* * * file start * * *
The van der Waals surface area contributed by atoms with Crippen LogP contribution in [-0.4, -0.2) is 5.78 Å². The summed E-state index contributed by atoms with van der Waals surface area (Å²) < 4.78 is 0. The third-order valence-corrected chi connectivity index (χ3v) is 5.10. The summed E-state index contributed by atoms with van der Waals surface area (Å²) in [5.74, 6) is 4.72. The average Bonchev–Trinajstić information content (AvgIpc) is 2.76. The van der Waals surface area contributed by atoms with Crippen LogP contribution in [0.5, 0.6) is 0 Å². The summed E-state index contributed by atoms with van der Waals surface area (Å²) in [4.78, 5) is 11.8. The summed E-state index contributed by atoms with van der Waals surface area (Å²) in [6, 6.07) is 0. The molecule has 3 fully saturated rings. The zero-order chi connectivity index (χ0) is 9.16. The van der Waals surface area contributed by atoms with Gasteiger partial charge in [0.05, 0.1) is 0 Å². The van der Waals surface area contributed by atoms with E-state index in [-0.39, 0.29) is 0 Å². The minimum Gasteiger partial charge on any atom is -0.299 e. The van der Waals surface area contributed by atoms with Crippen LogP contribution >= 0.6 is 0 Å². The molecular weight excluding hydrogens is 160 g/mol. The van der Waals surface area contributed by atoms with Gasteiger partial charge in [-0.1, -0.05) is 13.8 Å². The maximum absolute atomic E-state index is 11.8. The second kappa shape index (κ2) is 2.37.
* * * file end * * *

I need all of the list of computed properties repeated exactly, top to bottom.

The van der Waals surface area contributed by atoms with Crippen LogP contribution in [-0.4, -0.2) is 5.78 Å². The summed E-state index contributed by atoms with van der Waals surface area (Å²) < 4.78 is 0. The third-order valence-corrected chi connectivity index (χ3v) is 5.10. The summed E-state index contributed by atoms with van der Waals surface area (Å²) in [5.74, 6) is 4.72. The average Bonchev–Trinajstić information content (AvgIpc) is 2.76. The van der Waals surface area contributed by atoms with Crippen LogP contribution in [0.5, 0.6) is 0 Å². The summed E-state index contributed by atoms with van der Waals surface area (Å²) in [4.78, 5) is 11.8. The summed E-state index contributed by atoms with van der Waals surface area (Å²) in [6, 6.07) is 0. The molecule has 3 fully saturated rings. The zero-order chi connectivity index (χ0) is 9.16. The van der Waals surface area contributed by atoms with Gasteiger partial charge in [0.05, 0.1) is 0 Å². The van der Waals surface area contributed by atoms with E-state index in [-0.39, 0.29) is 0 Å². The minimum Gasteiger partial charge on any atom is -0.299 e. The van der Waals surface area contributed by atoms with Crippen LogP contribution >= 0.6 is 0 Å². The molecular weight excluding hydrogens is 160 g/mol. The van der Waals surface area contributed by atoms with Gasteiger partial charge in [-0.1, -0.05) is 13.8 Å². The maximum absolute atomic E-state index is 11.8. The second kappa shape index (κ2) is 2.37.